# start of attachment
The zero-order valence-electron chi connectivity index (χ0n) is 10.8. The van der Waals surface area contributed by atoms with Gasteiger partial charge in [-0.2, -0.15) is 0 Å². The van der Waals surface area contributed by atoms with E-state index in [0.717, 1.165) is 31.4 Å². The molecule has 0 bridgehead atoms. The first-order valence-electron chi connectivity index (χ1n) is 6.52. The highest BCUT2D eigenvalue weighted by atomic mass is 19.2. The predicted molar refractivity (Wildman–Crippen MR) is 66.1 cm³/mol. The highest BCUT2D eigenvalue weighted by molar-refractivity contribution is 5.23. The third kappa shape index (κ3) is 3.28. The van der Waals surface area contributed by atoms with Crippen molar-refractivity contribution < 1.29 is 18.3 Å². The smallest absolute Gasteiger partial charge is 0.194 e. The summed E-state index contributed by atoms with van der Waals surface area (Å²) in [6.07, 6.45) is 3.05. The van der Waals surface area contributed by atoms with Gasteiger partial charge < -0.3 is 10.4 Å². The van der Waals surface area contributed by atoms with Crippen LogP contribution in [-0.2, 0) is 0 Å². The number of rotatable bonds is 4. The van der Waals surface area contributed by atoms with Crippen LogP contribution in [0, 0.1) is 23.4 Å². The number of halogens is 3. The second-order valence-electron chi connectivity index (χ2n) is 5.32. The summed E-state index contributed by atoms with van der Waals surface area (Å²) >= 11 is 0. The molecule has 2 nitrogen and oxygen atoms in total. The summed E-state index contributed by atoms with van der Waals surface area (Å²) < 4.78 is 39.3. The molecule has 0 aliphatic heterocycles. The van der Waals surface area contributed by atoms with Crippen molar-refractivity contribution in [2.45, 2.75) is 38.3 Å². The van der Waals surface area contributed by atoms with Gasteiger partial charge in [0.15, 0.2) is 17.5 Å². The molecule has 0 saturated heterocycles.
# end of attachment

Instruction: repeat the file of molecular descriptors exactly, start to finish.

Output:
The zero-order valence-electron chi connectivity index (χ0n) is 10.8. The van der Waals surface area contributed by atoms with Gasteiger partial charge in [-0.2, -0.15) is 0 Å². The van der Waals surface area contributed by atoms with E-state index in [0.717, 1.165) is 31.4 Å². The molecule has 0 bridgehead atoms. The first-order valence-electron chi connectivity index (χ1n) is 6.52. The highest BCUT2D eigenvalue weighted by atomic mass is 19.2. The predicted molar refractivity (Wildman–Crippen MR) is 66.1 cm³/mol. The highest BCUT2D eigenvalue weighted by molar-refractivity contribution is 5.23. The third kappa shape index (κ3) is 3.28. The van der Waals surface area contributed by atoms with Crippen molar-refractivity contribution < 1.29 is 18.3 Å². The smallest absolute Gasteiger partial charge is 0.194 e. The summed E-state index contributed by atoms with van der Waals surface area (Å²) in [6.07, 6.45) is 3.05. The van der Waals surface area contributed by atoms with Gasteiger partial charge < -0.3 is 10.4 Å². The van der Waals surface area contributed by atoms with Crippen LogP contribution in [-0.2, 0) is 0 Å². The number of rotatable bonds is 4. The van der Waals surface area contributed by atoms with Crippen LogP contribution in [0, 0.1) is 23.4 Å². The number of halogens is 3. The second-order valence-electron chi connectivity index (χ2n) is 5.32. The summed E-state index contributed by atoms with van der Waals surface area (Å²) >= 11 is 0. The molecule has 2 nitrogen and oxygen atoms in total. The summed E-state index contributed by atoms with van der Waals surface area (Å²) < 4.78 is 39.3. The molecule has 0 aliphatic heterocycles. The van der Waals surface area contributed by atoms with Crippen molar-refractivity contribution in [2.45, 2.75) is 38.3 Å². The van der Waals surface area contributed by atoms with Gasteiger partial charge in [0.15, 0.2) is 17.5 Å². The molecule has 0 saturated heterocycles.